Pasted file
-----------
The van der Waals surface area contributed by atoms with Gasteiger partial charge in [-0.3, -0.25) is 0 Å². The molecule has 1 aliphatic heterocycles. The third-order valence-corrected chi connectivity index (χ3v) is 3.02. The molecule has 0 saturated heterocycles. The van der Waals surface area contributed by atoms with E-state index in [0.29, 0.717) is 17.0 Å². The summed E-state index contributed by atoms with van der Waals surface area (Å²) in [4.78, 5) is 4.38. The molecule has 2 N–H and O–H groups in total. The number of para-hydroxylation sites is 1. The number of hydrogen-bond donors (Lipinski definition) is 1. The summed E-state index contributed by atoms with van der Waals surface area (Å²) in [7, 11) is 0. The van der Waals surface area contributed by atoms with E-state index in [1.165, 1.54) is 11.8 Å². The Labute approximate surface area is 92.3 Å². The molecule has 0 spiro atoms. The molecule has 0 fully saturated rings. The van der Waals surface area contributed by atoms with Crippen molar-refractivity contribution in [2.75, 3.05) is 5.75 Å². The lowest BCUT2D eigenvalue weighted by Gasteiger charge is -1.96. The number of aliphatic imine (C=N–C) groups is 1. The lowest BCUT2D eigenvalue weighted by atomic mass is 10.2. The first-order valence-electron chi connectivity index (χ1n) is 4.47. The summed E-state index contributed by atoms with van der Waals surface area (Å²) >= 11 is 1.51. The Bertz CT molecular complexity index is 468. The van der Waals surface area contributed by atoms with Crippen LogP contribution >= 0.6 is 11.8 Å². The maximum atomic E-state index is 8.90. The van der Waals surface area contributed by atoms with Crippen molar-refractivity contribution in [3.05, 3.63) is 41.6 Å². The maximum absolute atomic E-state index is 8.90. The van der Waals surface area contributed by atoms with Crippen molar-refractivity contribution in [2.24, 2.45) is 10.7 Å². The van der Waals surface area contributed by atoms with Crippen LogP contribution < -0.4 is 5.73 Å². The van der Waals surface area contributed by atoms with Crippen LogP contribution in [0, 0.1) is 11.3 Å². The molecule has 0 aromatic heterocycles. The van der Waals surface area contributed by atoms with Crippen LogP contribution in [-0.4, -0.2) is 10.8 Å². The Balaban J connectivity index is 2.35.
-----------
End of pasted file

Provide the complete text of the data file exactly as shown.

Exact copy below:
The van der Waals surface area contributed by atoms with Gasteiger partial charge in [-0.3, -0.25) is 0 Å². The molecule has 1 aliphatic heterocycles. The third-order valence-corrected chi connectivity index (χ3v) is 3.02. The molecule has 0 saturated heterocycles. The van der Waals surface area contributed by atoms with E-state index in [0.29, 0.717) is 17.0 Å². The summed E-state index contributed by atoms with van der Waals surface area (Å²) in [4.78, 5) is 4.38. The molecule has 2 N–H and O–H groups in total. The number of para-hydroxylation sites is 1. The number of hydrogen-bond donors (Lipinski definition) is 1. The summed E-state index contributed by atoms with van der Waals surface area (Å²) in [7, 11) is 0. The van der Waals surface area contributed by atoms with E-state index in [1.165, 1.54) is 11.8 Å². The Labute approximate surface area is 92.3 Å². The molecule has 0 spiro atoms. The molecule has 0 fully saturated rings. The van der Waals surface area contributed by atoms with Crippen molar-refractivity contribution in [2.75, 3.05) is 5.75 Å². The lowest BCUT2D eigenvalue weighted by Gasteiger charge is -1.96. The number of aliphatic imine (C=N–C) groups is 1. The lowest BCUT2D eigenvalue weighted by atomic mass is 10.2. The first-order valence-electron chi connectivity index (χ1n) is 4.47. The summed E-state index contributed by atoms with van der Waals surface area (Å²) >= 11 is 1.51. The Bertz CT molecular complexity index is 468. The van der Waals surface area contributed by atoms with Crippen LogP contribution >= 0.6 is 11.8 Å². The maximum atomic E-state index is 8.90. The van der Waals surface area contributed by atoms with Crippen molar-refractivity contribution in [3.05, 3.63) is 41.6 Å². The maximum absolute atomic E-state index is 8.90. The van der Waals surface area contributed by atoms with Crippen molar-refractivity contribution in [2.24, 2.45) is 10.7 Å². The van der Waals surface area contributed by atoms with Crippen LogP contribution < -0.4 is 5.73 Å². The van der Waals surface area contributed by atoms with Crippen LogP contribution in [0, 0.1) is 11.3 Å². The molecule has 0 aromatic heterocycles. The van der Waals surface area contributed by atoms with Crippen LogP contribution in [-0.4, -0.2) is 10.8 Å². The Balaban J connectivity index is 2.35.